Allied planning in 1942 and thereafter took little account of the human cost of ‘transferring’ the Germans, and as horrific details of Nazi crimes became known the more the entire German people, whether individual supporters of Hitler or not, were condemned guilty by association. This enabled the Western Allies to use German war criminality to distance themselves from the responsibility – and financial burden – of managing the refugee crisis by delegating an unmanageable task to the Germans themselves. Britain, under rationing, could justify a priority to feed its own. Nonetheless, millions of homeless refugees and ethnic German expellees, the majority comprising women, children and the elderly, became the most marginalized and disadvantaged in the food chain of occupied Germany, their hopes falsely raised when led to believe that their situation would improve, and resentment and mistrust exacerbated towards the occupiers when it did not. Overseas nationals however, who found themselves in Germany in 1945 as displaced persons were cared for and repatriated under the auspices of the United Nations. Housing, particularly in urban areas, transport links and vital economic and social infrastructure were destroyed. Food was scarce or only available on the black market. Medicines were needed to prevent the spread of disease. Refugee unemployment remained high, despite Currency Reform in 1948. Much of Germany’s industrial plant was destroyed or dismantled by Britain and the USA with output strictly controlled to forestall fears of its re-use for military purposes in any revival of German nationalism and to keep a lid on the pace of western Germany’s future economic expansion. Dismantling continued with controls not lifted until 1952 when the Federal Republic even had to buy back its own dockyards confiscated in 1945 as reparations. The Soviets merely helped themselves, removing plant and machinery in lieu of payments. Those expellees contributing manual skills – farming for example – found it easier to integrate within western German host populations who had to give over housing space to entire families. Most wanted to return to their former homelands, such as East Prussia and Silesia, but were forced to acculturate in the West. Given this background it is remarkable that a fledgling democracy through legislative will paved the way to improving the status and aspirations of refugees from the mid-1950s.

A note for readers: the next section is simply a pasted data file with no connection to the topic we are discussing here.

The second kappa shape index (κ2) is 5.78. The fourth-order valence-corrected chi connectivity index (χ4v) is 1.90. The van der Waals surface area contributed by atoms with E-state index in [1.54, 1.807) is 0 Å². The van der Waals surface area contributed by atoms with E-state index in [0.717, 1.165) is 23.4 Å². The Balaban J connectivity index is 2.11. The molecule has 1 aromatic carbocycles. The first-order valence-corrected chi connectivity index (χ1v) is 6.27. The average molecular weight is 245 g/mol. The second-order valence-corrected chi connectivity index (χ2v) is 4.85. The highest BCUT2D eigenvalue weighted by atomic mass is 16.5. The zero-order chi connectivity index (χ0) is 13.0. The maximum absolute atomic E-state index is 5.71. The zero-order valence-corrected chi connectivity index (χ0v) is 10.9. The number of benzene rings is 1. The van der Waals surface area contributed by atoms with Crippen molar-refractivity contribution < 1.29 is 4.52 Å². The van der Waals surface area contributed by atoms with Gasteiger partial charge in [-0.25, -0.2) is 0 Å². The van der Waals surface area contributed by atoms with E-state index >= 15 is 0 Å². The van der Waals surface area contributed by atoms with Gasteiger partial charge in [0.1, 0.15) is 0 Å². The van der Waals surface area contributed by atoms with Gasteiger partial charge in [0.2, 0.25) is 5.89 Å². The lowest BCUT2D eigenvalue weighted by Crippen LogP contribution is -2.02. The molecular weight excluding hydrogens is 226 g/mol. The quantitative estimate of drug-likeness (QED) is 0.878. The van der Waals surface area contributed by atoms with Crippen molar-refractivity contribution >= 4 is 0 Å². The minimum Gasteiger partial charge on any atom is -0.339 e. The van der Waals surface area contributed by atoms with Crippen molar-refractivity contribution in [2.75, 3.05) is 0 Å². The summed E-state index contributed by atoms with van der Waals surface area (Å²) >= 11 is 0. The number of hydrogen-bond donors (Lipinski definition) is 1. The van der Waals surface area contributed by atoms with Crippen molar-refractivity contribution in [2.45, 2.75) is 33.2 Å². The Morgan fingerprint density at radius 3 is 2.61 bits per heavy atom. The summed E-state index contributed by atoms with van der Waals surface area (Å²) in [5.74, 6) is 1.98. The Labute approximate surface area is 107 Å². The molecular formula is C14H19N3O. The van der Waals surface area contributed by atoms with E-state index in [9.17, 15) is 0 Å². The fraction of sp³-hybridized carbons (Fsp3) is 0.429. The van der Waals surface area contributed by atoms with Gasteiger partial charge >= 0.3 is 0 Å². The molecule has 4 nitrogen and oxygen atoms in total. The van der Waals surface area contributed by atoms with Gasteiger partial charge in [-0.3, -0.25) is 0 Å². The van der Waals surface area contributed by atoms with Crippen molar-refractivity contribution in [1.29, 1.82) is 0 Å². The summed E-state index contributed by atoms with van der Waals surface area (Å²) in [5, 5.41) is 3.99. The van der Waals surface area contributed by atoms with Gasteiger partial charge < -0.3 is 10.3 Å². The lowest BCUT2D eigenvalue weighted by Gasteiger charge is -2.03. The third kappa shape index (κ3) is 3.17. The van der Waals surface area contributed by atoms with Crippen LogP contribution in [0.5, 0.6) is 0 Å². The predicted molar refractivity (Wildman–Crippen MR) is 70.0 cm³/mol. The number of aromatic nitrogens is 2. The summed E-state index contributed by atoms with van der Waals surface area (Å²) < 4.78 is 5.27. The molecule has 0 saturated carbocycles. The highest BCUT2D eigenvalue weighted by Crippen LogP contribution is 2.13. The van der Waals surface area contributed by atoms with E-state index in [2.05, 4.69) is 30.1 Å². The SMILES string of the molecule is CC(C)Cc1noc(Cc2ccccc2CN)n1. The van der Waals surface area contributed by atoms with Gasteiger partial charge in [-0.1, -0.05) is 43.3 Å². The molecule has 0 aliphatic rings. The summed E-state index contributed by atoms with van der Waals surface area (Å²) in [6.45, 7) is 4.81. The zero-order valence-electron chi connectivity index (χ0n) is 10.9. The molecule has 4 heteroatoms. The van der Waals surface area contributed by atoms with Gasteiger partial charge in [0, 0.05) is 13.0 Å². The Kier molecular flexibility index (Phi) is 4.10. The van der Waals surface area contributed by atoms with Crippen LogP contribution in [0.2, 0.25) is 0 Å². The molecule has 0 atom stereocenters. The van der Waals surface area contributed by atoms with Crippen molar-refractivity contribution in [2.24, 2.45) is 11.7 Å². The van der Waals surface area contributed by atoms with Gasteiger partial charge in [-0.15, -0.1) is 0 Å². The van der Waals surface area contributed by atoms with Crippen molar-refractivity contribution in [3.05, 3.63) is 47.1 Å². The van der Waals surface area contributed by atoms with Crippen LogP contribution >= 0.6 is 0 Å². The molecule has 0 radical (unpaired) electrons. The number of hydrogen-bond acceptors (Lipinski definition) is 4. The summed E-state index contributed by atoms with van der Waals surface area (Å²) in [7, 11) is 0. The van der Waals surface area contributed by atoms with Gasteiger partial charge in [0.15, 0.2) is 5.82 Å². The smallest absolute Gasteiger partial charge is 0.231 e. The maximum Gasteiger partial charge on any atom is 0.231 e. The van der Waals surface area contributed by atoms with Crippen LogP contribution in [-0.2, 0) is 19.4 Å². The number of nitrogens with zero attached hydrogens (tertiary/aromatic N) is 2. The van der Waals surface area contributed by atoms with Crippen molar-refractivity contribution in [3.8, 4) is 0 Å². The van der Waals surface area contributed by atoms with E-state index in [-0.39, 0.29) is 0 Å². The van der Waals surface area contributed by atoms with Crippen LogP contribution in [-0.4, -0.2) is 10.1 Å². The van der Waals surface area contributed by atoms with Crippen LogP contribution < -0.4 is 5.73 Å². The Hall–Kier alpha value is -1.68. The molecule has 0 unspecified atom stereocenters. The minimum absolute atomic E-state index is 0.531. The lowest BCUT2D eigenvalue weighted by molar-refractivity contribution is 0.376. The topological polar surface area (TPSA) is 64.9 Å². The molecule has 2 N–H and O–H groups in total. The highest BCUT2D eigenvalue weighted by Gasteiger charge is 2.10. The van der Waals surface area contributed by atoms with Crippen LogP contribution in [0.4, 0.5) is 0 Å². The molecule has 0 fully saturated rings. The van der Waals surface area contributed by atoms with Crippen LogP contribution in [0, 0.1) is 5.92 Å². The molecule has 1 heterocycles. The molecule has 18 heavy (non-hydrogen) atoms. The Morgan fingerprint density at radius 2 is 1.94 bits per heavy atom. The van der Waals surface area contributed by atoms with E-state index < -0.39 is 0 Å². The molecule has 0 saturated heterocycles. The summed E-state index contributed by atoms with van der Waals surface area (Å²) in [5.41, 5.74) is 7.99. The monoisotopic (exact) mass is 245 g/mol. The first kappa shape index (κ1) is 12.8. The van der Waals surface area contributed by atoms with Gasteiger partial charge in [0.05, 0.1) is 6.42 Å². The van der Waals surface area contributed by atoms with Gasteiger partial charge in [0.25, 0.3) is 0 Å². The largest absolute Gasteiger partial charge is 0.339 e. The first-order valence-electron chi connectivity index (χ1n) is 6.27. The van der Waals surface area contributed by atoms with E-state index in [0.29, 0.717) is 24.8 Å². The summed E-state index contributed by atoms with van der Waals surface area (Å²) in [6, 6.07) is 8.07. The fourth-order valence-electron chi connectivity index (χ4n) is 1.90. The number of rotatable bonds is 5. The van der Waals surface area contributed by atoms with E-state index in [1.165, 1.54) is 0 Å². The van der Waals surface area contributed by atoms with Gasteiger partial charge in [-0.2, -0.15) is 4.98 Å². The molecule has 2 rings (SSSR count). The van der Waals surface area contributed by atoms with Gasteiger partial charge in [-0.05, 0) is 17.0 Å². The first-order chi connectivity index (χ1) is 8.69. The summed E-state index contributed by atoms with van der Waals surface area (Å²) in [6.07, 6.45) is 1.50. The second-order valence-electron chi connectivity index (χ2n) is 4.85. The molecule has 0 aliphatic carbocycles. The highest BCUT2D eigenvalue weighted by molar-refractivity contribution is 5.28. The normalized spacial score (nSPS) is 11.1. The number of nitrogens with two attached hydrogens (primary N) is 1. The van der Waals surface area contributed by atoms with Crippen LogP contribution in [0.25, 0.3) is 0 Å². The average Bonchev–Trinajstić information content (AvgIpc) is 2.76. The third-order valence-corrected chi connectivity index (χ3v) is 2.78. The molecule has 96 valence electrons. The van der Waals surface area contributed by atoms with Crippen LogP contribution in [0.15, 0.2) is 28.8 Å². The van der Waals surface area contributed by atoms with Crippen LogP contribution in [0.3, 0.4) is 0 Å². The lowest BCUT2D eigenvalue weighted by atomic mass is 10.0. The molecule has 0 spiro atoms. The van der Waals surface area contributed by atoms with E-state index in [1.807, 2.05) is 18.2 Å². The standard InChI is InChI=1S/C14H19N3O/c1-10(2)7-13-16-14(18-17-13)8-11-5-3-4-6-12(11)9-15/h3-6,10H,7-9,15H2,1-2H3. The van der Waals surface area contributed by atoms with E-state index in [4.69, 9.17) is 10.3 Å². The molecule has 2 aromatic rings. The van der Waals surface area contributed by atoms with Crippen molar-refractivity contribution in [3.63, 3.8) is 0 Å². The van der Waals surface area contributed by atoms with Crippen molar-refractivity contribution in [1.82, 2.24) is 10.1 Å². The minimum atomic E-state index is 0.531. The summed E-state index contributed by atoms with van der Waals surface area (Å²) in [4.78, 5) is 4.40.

Britain’s growing economic dependency on the USA meant that humanitarian work to help refugees – most barely subsisting for several years in makeshift huts or camps – was left by the Allies to the charity of the churches and voluntary organizations. There was also a paradox in Britain in particular invoking a Christian moral mandate as an instrumental feature of its civilising mission while at the same time they continued to pursue a policy of retributive justice, showing the gulf between the rhetoric of reconciliation and the harsher day-to-day reality of Germans’ lives. The contradiction was heightened by an extended Nuremberg trial and the ensuing trials. Despite securing its reputation as a legal milestone in the evolving debate about states’ and individuals’ accountability, Nuremberg bore witness to a self-aggrandising display of victors’ justice and set the benchmark for further military trials as part of the denazification purges. Another curious anomaly emerged in Britain’s determination to pursue the more ‘minor’ war criminals and a pragmatic denazification policy whose effect was to place former Nazis in key administrative posts. Moreover, the much-criticised policy in Britain, and in Germany, of the continued incarceration of German ‘war criminals’ did not formally end until 1957, despite a pledge to review their sentences in 1951, proved largely self-defeating as Britain and America actively sought Federal Republic cooperation, and money, as a key prospective western defence partner to combat the Communist threat.